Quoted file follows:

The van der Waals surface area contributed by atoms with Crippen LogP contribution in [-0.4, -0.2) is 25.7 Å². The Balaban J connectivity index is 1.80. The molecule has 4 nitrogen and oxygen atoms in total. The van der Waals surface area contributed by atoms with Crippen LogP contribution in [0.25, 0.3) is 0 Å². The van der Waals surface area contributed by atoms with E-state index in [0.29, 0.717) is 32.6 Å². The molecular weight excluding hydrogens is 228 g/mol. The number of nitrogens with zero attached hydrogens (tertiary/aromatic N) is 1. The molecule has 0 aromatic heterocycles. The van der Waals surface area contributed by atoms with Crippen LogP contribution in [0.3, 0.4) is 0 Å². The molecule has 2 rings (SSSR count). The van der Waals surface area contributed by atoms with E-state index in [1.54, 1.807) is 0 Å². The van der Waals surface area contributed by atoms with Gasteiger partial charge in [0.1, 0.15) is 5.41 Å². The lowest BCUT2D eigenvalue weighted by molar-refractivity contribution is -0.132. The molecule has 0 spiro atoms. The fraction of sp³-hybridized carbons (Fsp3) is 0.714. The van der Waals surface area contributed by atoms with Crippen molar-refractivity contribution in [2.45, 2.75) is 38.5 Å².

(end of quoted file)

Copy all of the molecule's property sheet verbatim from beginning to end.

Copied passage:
The van der Waals surface area contributed by atoms with Crippen LogP contribution in [-0.4, -0.2) is 25.7 Å². The Balaban J connectivity index is 1.80. The molecule has 4 nitrogen and oxygen atoms in total. The van der Waals surface area contributed by atoms with Crippen LogP contribution in [0.25, 0.3) is 0 Å². The van der Waals surface area contributed by atoms with E-state index in [0.29, 0.717) is 32.6 Å². The molecular weight excluding hydrogens is 228 g/mol. The number of nitrogens with zero attached hydrogens (tertiary/aromatic N) is 1. The molecule has 0 aromatic heterocycles. The van der Waals surface area contributed by atoms with Crippen LogP contribution in [0.3, 0.4) is 0 Å². The molecule has 2 rings (SSSR count). The van der Waals surface area contributed by atoms with E-state index in [1.54, 1.807) is 0 Å². The van der Waals surface area contributed by atoms with Gasteiger partial charge in [0.1, 0.15) is 5.41 Å². The lowest BCUT2D eigenvalue weighted by molar-refractivity contribution is -0.132. The molecule has 0 spiro atoms. The fraction of sp³-hybridized carbons (Fsp3) is 0.714. The van der Waals surface area contributed by atoms with Crippen molar-refractivity contribution in [2.45, 2.75) is 38.5 Å².